A good CV (résumé) and a cover letter are the first steps on the road to successful recruitment. When an employer is looking to recruit an ESL teacher, it will be the ESL teacher’s CV that will decide whether the recruitment process comes to a halt or progresses to the job interview. 

 

Here are ten tips on how to write a better CV.

1. Don’t forget – you are an ESL teacher. Make sure that your written English is of a high standard. 

2. Make sure your CV includes all the information that is relevant to the ESL post that you are applying for. The novice ESL teacher should be aware that ESL employers will often ignore CVs which do not contain the information that was specifically asked for in the ESL job advertisement; indeed, quite a few of them may not even bother replying to your application.

3. You can design your own CV or use one of the CV templates that are provided by some word processors, e.g., ‘Microsoft Word’ or ‘Open Office’. Some online sites also provide free CV templates, visit: http://www.comoto.com/manage/cv-template-gallery/free-cv-template-wind-short-download. Employers are not particular about the template design, but the CV will have to be clear and easy to follow. It must not be excessively ornate, and you should never submit a handwritten CV.

4. Your CV should have a recent photograph of you somewhere near the top of the first page: some employers are not in favour of this practice, so check with the personnel manager first. The following personal information must then appear somewhere near your photograph: name, date of birth, nationality, gender, home address, telephone number, e-mail, on line CV.

5. As a suggestion, your CV could be structured in the following order: photograph and personal details; education and TEFL qualifications; skills summary; language skills; work experience; hobbies and interests; foreign travel.

6. The cover letter will give you the opportunity to ‘showcase’ what is in your CV and provide you with the opportunity to make a cogent argument in support of your application. Some ESL employers place considerable emphasis on the cover letter.

7. Avoid the use of hackneyed words and expressions such as ‘team player’, ‘excellent communications skills’, etc.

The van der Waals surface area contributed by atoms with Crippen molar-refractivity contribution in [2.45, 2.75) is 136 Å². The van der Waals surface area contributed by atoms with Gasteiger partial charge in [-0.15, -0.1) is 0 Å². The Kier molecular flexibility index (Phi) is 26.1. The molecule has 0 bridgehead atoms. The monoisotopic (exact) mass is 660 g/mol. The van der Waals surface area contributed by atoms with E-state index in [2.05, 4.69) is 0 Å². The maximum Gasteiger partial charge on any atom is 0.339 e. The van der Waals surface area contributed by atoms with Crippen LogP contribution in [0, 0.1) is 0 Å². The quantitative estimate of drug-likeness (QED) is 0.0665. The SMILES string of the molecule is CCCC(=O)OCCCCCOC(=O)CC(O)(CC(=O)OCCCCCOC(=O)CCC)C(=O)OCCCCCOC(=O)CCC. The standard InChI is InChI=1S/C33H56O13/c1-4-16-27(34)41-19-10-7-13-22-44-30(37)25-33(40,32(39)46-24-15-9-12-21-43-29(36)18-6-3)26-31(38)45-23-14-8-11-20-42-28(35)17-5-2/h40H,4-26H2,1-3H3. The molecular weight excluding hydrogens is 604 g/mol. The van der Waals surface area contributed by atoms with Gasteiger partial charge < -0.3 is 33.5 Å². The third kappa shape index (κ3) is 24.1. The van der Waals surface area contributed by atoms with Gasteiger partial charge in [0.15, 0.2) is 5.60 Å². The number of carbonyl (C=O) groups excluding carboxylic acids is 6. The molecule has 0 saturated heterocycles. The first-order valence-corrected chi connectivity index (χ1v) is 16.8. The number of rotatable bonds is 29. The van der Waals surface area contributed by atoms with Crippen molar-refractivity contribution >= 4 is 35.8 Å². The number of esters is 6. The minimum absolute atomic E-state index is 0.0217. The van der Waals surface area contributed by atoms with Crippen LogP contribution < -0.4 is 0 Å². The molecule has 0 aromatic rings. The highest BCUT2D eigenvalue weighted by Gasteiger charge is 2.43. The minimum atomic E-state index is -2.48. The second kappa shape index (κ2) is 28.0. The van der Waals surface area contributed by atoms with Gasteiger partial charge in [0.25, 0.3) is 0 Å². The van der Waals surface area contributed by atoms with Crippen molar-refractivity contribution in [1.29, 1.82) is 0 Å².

8. Use key words in your CV: this will assist your employer to quickly find relevant information.

9. If you are applying to more than one ESL employer, don’t send your CV and cover letter to all the employers in the same email: in Gmail this would mean not using the Cc (Carbon Copy) facility; however, you could use the Bcc (Blind Carbon Copy).

10. On completion, check that your CV and cover letter are clear, concise, simple, and grammatically correct.

 

CV Tips for the ESL Teacher

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Here are ten tips on how to write a better CV. 1. Don’t forget – you are an ESL teacher. Make sure that your written English is of a high standard.  2. Make sure your CV includes all the information that is relevant to the ESL post that you are applying for. The novice ESL teacher should be aware that ESL employers will often ignore CVs which do not contain the information that was specifically asked for in the ESL job advertisement; indeed, quite a few of them may not even bother replying to your application. 3. You can design your own CV or use one of the CV templates that are provided by some word processors, e.g., ‘Microsoft Word’ or ‘Open Office’. Some online sites also provide free CV templates, visit: http://www.comoto.com/manage/cv-template-gallery/free-cv-template-wind-short-download. Employers are not particular about the template design, but the CV will have to be clear and easy to follow. It must not be excessively ornate, and you should never submit a handwritten CV. 4. Your CV should have a recent photograph of you somewhere near the top of the first page: some employers are not in favour of this practice, so check with the personnel manager first. The following personal information must then appear somewhere near your photograph: name, date of birth, nationality, gender, home address, telephone number, e-mail, on line CV. 5. As a suggestion, your CV could be structured in the following order: photograph and personal details; education and TEFL qualifications; skills summary; language skills; work experience; hobbies and interests; foreign travel. 6. The cover letter will give you the opportunity to ‘showcase’ what is in your CV and provide you with the opportunity to make a cogent argument in support of your application. Some ESL employers place considerable emphasis on the cover letter. 7. Avoid the use of hackneyed words and expressions such as ‘team player’, ‘excellent communications skills’, etc. 8. Use key words in your CV: this will assist your employer to quickly find relevant information. 9. If you are applying to more than one ESL employer, don’t send your CV and cover letter to all the employers in the same email: in Gmail this would mean not using the Cc (Carbon Copy) facility; however, you could use the Bcc (Blind Carbon Copy). 10. On completion, check that your CV and cover letter are clear, concise, simple, and grammatically correct.  
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